Evaluation of RBI projects supports this. Approximately half of the 21 schemes studied by one evaluation consortium set up local stand-alone publicity campaigns and these schemes tended to be the most successful at reducing burglary, with a clear relationship between the timing and intensity of the publicity and the burglary reduction outcomes (Johnson and Bowers 2003). An 'anticipatory benefit' was observed across 42 schemes, with a significant reduction in burglary in the three months prior to project implementation. The authors suggest that this effect was, at least in part, due to pre-implementation publicity and that publicising burglary reduction projects can, in itself, reduce burglaries. There was no comparative analysis of the types of publicity used and their relative effectiveness, and the report warns that 'consideration should be given to the message delivered-not all publicity is good publicity' (Johnson and Bowers 2003, 4).
7.3.3 Displacement of crime and the diffusion of benefits
In implementing targeted crime prevention and policing initiatives there is a concern that one of the effects may be to simply deflect offenders to other areas, other targets or other types of offending. Alternatively, focused crime prevention activity may result in a 'positive' displacement, a diffusion of benefits, and reduce offending in other geographical areas or crimes (Clarke and Weisburd 1994).
Evaluations of the RBI projects concluded that the total gains achieved across the projects were not at the expense of displacing crime into other areas (Kodz and Pease 2003). Accurate measurement of crime displacement to other geographical areas and to other crimes is demanding and beyond the scope of data available to many evaluations. Bowers, Johnson and Hirschfield (2003) undertook a detailed study of crime displacement in one of the RBI projects, developing tools and techniques to analyse the impact of the scheme. They found evidence of some geographical displacement of burglary into surrounding areas as well as the diffusion of benefits into one area in the close vicinity of the project and to untreated households within the project area. Some offenders may have switched to other types of crime, with theft from cars increasing significantly in the area, but not to theft from persons or car theft. This study highlights the power of using a finely detailed level of analysis in assessing the impact of targeted burglary reduction schemes: a substantial impact on the burglary rate was found for the sub-area in which the interventions were almost exclusively focused, while the change in the burglary rate for the larger scheme area was relatively modest.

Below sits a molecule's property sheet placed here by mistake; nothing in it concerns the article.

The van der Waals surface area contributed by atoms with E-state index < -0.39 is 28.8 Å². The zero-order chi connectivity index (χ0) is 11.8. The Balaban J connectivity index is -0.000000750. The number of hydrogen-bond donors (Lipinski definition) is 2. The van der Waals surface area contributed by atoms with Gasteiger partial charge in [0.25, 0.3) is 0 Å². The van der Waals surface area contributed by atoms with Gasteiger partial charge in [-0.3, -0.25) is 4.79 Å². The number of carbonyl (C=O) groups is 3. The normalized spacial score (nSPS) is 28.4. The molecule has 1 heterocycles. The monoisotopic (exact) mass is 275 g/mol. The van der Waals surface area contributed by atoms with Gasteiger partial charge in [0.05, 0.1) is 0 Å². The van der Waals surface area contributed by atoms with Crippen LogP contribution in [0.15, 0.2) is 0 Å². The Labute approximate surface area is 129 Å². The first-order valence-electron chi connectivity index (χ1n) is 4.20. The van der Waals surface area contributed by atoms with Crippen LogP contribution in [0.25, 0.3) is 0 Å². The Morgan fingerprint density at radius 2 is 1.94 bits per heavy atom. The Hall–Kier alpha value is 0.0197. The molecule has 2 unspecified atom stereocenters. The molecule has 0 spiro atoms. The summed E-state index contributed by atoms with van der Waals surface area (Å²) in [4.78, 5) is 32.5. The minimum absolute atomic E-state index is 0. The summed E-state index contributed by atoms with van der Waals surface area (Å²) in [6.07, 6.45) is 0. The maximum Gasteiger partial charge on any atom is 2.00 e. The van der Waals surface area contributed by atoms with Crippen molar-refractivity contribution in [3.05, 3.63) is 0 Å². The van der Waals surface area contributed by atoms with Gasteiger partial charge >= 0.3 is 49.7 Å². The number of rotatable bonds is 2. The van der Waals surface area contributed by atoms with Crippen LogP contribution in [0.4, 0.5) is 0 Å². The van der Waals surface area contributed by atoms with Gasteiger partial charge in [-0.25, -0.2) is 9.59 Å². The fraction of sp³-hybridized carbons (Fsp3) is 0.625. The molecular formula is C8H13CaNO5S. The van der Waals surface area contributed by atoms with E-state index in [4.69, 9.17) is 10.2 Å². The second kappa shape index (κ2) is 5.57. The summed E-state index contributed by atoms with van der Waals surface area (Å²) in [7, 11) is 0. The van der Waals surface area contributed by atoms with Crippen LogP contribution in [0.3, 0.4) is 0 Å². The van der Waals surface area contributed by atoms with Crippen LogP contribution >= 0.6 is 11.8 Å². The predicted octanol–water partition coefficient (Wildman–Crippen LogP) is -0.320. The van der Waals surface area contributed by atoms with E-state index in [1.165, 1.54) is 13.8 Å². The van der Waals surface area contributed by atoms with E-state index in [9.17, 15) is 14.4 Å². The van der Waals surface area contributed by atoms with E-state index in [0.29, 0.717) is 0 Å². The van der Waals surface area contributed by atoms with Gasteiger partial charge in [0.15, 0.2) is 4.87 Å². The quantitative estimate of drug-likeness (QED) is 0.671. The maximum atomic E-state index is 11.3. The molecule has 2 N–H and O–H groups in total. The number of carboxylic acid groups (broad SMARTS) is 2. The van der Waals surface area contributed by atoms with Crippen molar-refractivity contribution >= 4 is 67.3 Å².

Hesseling's (1994) review of 55 published studies which looked specifically for evidence of displacement concluded that displacement is not inevitable, and that if displacement occurs, it will be limited in scope. Most of these studies evaluated the impact of crime prevention initiatives that aimed to:
- increase the effort required to offend (e.g. target hardening)
- increase the risks of offending (e.g. increase enforcement and surveillance)
- reduce the rewards of offending (e.g. make it more difficult to dispose of goods)
- implement a combination of these strategies.
(These studies were not focused on burglary but covered a range of offence types including burglary.) Among the 40% of published studies which found no displacement effect were initiatives using a combination of crime prevention strategies and where the strategies were implemented throughout a whole geographical area. In those reporting some form of displacement, it was found to be quite limited in extent.
Hesseling also reviews six studies with known or imprisoned offenders who were asked how they reacted when they were unable to commit a particular crime. As many as two-thirds of the offenders interviewed in these groups indicated that they would seek alternative targets or other crimes. In most cases, this reported displacement was to the use of different tactics, times or places but was essentially to the same type of crime (e.g. from burglary to other property crimes). Hesseling suggested that those at the beginning of their offending career would probably be much more easily discouraged from crime than offenders in these interview studies who had extensive criminal histories.
The findings of Hesseling's review suggest that including a strategy of targeting known offenders as one part of a crime prevention initiative could substantially decrease any crime displacement that may occur. This suggestion is supported by the outcomes of, for example, the Boggart Hill (Farrell, Chenery and Pease 1998) and the Huddersfield Biting Back burglary reduction initiatives (Chenery et al. 1997), which are described in other sections of this literature review and outlined in Table 3. It is also supported by the crime displacement and the diffusion of benefit impacts from Operation Anchorage, a policing operation targeting property crime offenders in Canberra in 2001, reported by Ratcliffe and Makkai (2004). Their research found no displacement of crime, either spatially or by crime type, and found a diffusion of benefits, with significant reductions in both property and car crime in the parts of NSW which surround the ACT and therefore were outside the area covered by the operation. They suggest that a combination of deterrence, discouragement and the incapacitation of prolific offenders as a result of the operation may be able to account for this 'free policing benefit' for NSW. A deterrent effect could arise from offender perception of the increased risks of arrest during the targeting operation, and discouragement from the perceived need to put more effort into offending successfully with less likelihood of reward. Both perceptions, according to rational choice theory (Cornish and Clarke 1986-cited in Hough and Tilley 1998), make it likely that offenders will choose to modify their criminal behaviour.